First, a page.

By Carlie Provident
An option of Dumplings, and a fortune cookie were open to those who attended Cultural Day, which was put on by Organization of Black Collegiates on Tuesday, Feb. 20, on Thiel Campus.
The event began with everyone stating who they were. The speakers were asked what fortune they got from their cookies. One individual in the crowd stated, “isn’t it interesting how relevant these fortunes in the fortune cookies are to our lives we are living right at this moment”.
International student Youin presented, “Happy Chinese New Year 2018 – Year of the Dog” Animals are used as representation for different years, she said. The new year starts when it does due to the Lunar Calendar. A 15-day festival. Chinese New Year goes back to before the 14th century. There are “Chinese New Year Customs” and traditional dumplings, and the color read.
She continued saying that Chinese New Year is celebrated with red envelopes, firecrackers, fireworks, etc. Youin hasn’t been home to celebrate the holiday in approximately 5 years. There are also Door Gods they put on their front doors to guard their families, she said The animals for the calendar were chosen through a race that the first 12 animals to make it first. Also, the animal of your birth year can help predict your year and how it will go for you.
Sereen Peace spoke of the Gullah Geechee people, from the college group OBC. She spoke of the traditional Gullah language known as Geechee. She then showed a video about a woman explaining how in ways hard to understand the language, but it is one that was used through history.
Another speaker of Geechee decent is Candice Glover. She spoke about Gullah Gullah Island and about how the people were taken from Africa by the British for plantations to grow rice, indigo, and cotton starting in 1750. She said this was all done to supply England with products they needed.
A show “Underground” was shown because it was relevant to reveal an island off South Carolina where these individuals stayed. This is “Roe Plantation” The Gullah community was specifically targeted for their skills, Glover said. Everything and everyone portrayed in the program was authentic from this island.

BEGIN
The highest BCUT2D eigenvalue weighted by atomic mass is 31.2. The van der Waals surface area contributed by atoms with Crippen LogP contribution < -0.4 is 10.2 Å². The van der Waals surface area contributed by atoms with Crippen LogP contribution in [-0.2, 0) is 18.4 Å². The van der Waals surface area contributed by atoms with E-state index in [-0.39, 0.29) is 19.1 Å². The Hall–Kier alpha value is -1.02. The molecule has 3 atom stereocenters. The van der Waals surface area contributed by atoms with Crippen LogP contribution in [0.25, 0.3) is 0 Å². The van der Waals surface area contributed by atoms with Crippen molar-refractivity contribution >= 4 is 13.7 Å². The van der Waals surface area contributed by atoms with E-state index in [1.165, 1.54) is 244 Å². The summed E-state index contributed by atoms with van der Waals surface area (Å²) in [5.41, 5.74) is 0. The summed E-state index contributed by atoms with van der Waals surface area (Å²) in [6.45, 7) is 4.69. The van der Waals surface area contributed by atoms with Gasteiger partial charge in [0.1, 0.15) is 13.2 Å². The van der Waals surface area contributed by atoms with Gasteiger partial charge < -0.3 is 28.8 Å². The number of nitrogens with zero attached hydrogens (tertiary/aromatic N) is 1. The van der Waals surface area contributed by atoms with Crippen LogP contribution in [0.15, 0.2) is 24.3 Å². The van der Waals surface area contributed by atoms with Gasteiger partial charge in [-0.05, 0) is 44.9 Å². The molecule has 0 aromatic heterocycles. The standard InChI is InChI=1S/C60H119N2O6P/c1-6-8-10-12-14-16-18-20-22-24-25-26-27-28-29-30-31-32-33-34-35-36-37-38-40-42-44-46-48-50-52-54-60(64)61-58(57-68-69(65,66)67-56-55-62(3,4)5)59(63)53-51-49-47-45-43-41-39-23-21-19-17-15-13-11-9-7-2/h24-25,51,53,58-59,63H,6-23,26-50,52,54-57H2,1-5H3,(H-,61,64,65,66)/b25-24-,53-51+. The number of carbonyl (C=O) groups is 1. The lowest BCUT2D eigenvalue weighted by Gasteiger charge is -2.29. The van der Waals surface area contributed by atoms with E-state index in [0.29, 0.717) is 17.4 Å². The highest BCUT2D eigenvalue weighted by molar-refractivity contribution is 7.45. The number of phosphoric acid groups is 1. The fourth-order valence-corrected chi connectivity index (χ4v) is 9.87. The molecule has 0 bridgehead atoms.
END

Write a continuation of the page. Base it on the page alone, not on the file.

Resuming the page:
According to Glover, after slavery had ended many former slaves moved to Nova Scotia and Canada. Many migrated so that they would be accepted more by other people and where they would be more comfortable.
Peace said her great grandmother was born to former slaves, the Gullah Geechee, that still worked the land. Her grandmother lived to be 98 years old. She also had three children which were photographed in the images on her PowerPoint.
“In order to know where you’re going, one must know where they’ve come from,” said Peace
Lloyd Meeks then presented the culture in Baltimore, Maryland, which is where he’s from. He spoke of how crabs are a big part of his culture how steamed crab is very important. He showed slides of the city and how the culture has evolved over time, and also spoke as one who lives there, and the reality of each day.
“A city built on the toughness,” once said Gervonta Davis, a boxer from Baltimore, who overcame a lot of challenges.
Meeks also spoke of his foundation “The Meeks Foundation – For the Culture” and how they go into communities where they help with educating younger people no matter where they come from. This is so the people they help can change situations and avoid consequences. “It’s up to you to break the cycle” at the end of the day.